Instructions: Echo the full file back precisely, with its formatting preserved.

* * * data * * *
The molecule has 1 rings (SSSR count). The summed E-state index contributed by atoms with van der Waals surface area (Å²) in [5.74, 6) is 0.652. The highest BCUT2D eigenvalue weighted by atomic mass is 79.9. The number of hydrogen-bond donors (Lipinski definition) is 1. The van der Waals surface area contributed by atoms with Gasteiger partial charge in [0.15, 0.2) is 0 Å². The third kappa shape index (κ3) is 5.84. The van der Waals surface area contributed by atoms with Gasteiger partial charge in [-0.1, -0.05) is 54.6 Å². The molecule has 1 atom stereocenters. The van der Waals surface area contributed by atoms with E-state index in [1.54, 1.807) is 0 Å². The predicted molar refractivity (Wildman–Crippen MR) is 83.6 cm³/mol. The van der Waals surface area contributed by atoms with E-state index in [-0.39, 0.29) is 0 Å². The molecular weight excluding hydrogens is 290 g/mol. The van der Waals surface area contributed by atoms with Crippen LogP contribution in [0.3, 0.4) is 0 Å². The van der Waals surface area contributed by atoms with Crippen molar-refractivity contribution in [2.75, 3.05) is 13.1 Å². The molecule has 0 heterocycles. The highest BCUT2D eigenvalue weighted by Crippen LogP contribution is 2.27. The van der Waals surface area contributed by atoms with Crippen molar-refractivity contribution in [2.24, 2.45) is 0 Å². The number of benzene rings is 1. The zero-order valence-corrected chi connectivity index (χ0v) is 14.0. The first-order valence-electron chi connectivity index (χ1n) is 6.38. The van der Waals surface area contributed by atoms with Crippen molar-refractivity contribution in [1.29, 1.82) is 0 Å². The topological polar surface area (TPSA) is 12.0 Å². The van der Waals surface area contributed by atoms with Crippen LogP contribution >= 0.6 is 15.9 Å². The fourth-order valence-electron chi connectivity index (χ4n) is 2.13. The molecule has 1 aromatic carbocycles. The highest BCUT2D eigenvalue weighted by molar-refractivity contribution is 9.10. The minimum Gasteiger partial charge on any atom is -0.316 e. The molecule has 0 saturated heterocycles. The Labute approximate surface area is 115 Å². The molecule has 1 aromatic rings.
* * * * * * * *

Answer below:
The molecule has 1 rings (SSSR count). The summed E-state index contributed by atoms with van der Waals surface area (Å²) in [5.74, 6) is 0.652. The highest BCUT2D eigenvalue weighted by atomic mass is 79.9. The number of hydrogen-bond donors (Lipinski definition) is 1. The van der Waals surface area contributed by atoms with Gasteiger partial charge in [0.15, 0.2) is 0 Å². The third kappa shape index (κ3) is 5.84. The van der Waals surface area contributed by atoms with Gasteiger partial charge in [-0.1, -0.05) is 54.6 Å². The molecule has 1 atom stereocenters. The van der Waals surface area contributed by atoms with E-state index in [1.54, 1.807) is 0 Å². The predicted molar refractivity (Wildman–Crippen MR) is 83.6 cm³/mol. The van der Waals surface area contributed by atoms with E-state index in [-0.39, 0.29) is 0 Å². The molecular weight excluding hydrogens is 290 g/mol. The van der Waals surface area contributed by atoms with Crippen LogP contribution in [0.3, 0.4) is 0 Å². The van der Waals surface area contributed by atoms with Crippen molar-refractivity contribution in [2.75, 3.05) is 13.1 Å². The molecule has 0 heterocycles. The highest BCUT2D eigenvalue weighted by Crippen LogP contribution is 2.27. The van der Waals surface area contributed by atoms with Crippen molar-refractivity contribution in [2.24, 2.45) is 0 Å². The number of benzene rings is 1. The zero-order valence-corrected chi connectivity index (χ0v) is 14.0. The first-order valence-electron chi connectivity index (χ1n) is 6.38. The van der Waals surface area contributed by atoms with Crippen molar-refractivity contribution in [1.29, 1.82) is 0 Å². The topological polar surface area (TPSA) is 12.0 Å². The van der Waals surface area contributed by atoms with Crippen LogP contribution >= 0.6 is 15.9 Å². The fourth-order valence-electron chi connectivity index (χ4n) is 2.13. The molecule has 1 aromatic carbocycles. The highest BCUT2D eigenvalue weighted by molar-refractivity contribution is 9.10. The minimum Gasteiger partial charge on any atom is -0.316 e. The molecule has 0 saturated heterocycles. The Labute approximate surface area is 115 Å². The molecule has 1 aromatic rings.